A judge must approve any plea bargain regardless of any agreement between the prosecution and defense. As a practical matter, judges will accept most offers. However, a judge may refuse a plea where serious offenses were charged or the judge feels that the bargain is not proportionate to the outcome in similar cases.
Can a judge offer a plea bargain without the prosecutor’s consent?
Judges have heavy influence in the plea bargaining process, but cannot reduce charges backed by probable cause without the consent of the prosecutor. If the prosecutor does not wish to move on the charges filed, the judge can still promise a specific sentence if the defendant pleads guilty. In that case, the defendant would need to plead guilty to each and every offense in the complaint or indictment.
Can a defendant plead guilty if they do not believe they are guilty?
Defendants are typically required to swear under oath that they did in fact commit the crimes that they are pleading guilty to before a plea is accepted. A defendant who does not believe they are guilty has the option of entering an Alford plea. In an Alford plea, a defendant does not admit guilt, but says they feel the risk of being convicted and suffering the consequences that follow outweighs the benefit of contesting the charges.
Is a plea bargain final?
Plea bargains are designed to be final. It is understood that new evidence may surface after a deal is entered, and this risk is considered to be accounted for in the bargaining process. Pleas can only be withdrawn in rare circumstances such as coercion or ineffective assistance of counsel. However, before a judge accepts a plea, they question the defendant to ensure that a plea is knowingly and voluntarily made. This makes the burden to withdraw a plea very high.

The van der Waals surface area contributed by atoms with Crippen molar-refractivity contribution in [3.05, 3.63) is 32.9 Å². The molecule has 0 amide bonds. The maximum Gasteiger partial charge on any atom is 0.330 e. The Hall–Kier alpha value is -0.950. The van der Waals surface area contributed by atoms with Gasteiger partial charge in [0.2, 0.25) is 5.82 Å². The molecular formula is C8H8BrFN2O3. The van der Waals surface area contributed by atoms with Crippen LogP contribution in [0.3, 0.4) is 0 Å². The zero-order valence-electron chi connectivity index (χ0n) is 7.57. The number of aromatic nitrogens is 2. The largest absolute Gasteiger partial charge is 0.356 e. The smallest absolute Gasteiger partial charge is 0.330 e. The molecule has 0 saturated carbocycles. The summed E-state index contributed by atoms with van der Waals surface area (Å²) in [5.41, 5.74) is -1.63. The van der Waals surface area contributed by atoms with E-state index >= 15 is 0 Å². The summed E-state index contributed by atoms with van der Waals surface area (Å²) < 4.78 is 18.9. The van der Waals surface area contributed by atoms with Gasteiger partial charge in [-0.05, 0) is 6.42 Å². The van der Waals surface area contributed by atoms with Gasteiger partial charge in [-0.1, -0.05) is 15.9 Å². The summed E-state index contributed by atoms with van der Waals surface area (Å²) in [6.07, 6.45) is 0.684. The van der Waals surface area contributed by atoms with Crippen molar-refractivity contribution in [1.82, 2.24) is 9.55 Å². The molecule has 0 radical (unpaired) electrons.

Why do prosecutors offer plea bargains?
In theory, a guilty plea is an acceptance of responsibility for a crime that should be rewarded. Further, a guilty plea removes the risk that the prosecutor will be unable to prove any of the charges to the jury and the defendant will walk free. Finally, the criminal justice system is greatly overwhelmed and would collapse if the majority of cases weren’t resolved via plea bargaining.
What is a no contest plea?
A no contest plea means that a defendant does not contest the charges against them. For the purposes of the criminal justice system, it is the same as a guilty plea. However, if a crime victim later attempted to sue a defendant in civil court, they would not be able to have a no contest plea entered into evidence as an admission of guilt. In addition, a no contest plea gives a defendant more leeway if employers ask them to explain criminal charges or convictions.
Who decides whether to enter a plea?
A defendant has the absolute, final decision regarding what plea to enter to any charges. An attorney cannot force a defendant to enter a plea under any circumstances, and a judge will explain this to a defendant and ask if a plea decision is their own choice. However, a defense attorney will of course be in the best position to advise a defendant if a plea bargain is beneficial to them and will have heavy influence in the defendant’s decision making process.